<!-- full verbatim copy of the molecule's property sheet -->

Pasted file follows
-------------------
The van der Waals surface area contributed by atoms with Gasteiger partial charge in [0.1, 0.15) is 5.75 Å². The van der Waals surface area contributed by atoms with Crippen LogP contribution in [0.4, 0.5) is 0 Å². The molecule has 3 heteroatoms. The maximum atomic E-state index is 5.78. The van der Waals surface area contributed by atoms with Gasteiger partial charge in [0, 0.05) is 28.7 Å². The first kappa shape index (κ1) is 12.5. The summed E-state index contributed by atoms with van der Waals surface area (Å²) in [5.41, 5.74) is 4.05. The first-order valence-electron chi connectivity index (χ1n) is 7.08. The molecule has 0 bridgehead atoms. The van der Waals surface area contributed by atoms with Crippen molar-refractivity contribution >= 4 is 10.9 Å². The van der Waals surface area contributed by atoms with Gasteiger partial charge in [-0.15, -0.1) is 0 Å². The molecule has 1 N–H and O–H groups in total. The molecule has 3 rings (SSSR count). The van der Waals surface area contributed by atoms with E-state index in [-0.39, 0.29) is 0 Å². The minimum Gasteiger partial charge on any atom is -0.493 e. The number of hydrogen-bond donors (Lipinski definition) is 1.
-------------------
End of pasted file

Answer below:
The van der Waals surface area contributed by atoms with Gasteiger partial charge in [0.1, 0.15) is 5.75 Å². The van der Waals surface area contributed by atoms with Crippen LogP contribution in [0.4, 0.5) is 0 Å². The molecule has 3 heteroatoms. The maximum atomic E-state index is 5.78. The van der Waals surface area contributed by atoms with Gasteiger partial charge in [0, 0.05) is 28.7 Å². The first kappa shape index (κ1) is 12.5. The summed E-state index contributed by atoms with van der Waals surface area (Å²) in [5.41, 5.74) is 4.05. The first-order valence-electron chi connectivity index (χ1n) is 7.08. The molecule has 0 bridgehead atoms. The van der Waals surface area contributed by atoms with Crippen molar-refractivity contribution >= 4 is 10.9 Å². The van der Waals surface area contributed by atoms with Gasteiger partial charge in [-0.15, -0.1) is 0 Å². The molecule has 1 N–H and O–H groups in total. The molecule has 3 rings (SSSR count). The van der Waals surface area contributed by atoms with E-state index in [-0.39, 0.29) is 0 Å². The minimum Gasteiger partial charge on any atom is -0.493 e. The number of hydrogen-bond donors (Lipinski definition) is 1.